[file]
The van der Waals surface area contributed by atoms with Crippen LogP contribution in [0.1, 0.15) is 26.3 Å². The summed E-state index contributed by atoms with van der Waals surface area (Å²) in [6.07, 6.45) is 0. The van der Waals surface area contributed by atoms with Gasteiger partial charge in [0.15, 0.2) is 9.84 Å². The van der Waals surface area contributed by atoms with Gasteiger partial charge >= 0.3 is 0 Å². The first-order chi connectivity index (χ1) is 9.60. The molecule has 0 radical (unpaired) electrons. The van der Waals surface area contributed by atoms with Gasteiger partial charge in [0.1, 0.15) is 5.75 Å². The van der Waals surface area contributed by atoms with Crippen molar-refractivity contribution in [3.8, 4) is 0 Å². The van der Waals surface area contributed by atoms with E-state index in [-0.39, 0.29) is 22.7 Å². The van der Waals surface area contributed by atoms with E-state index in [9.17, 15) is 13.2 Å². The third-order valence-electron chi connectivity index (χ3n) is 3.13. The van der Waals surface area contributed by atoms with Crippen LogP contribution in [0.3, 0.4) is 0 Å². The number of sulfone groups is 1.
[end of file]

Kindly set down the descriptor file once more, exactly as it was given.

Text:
The van der Waals surface area contributed by atoms with Crippen LogP contribution in [0.1, 0.15) is 26.3 Å². The summed E-state index contributed by atoms with van der Waals surface area (Å²) in [6.07, 6.45) is 0. The van der Waals surface area contributed by atoms with Gasteiger partial charge in [0.15, 0.2) is 9.84 Å². The van der Waals surface area contributed by atoms with Gasteiger partial charge >= 0.3 is 0 Å². The first-order chi connectivity index (χ1) is 9.60. The molecule has 0 radical (unpaired) electrons. The van der Waals surface area contributed by atoms with Gasteiger partial charge in [0.1, 0.15) is 5.75 Å². The van der Waals surface area contributed by atoms with Crippen molar-refractivity contribution in [3.8, 4) is 0 Å². The van der Waals surface area contributed by atoms with E-state index in [-0.39, 0.29) is 22.7 Å². The van der Waals surface area contributed by atoms with E-state index in [9.17, 15) is 13.2 Å². The third-order valence-electron chi connectivity index (χ3n) is 3.13. The van der Waals surface area contributed by atoms with Crippen LogP contribution in [0.3, 0.4) is 0 Å². The number of sulfone groups is 1.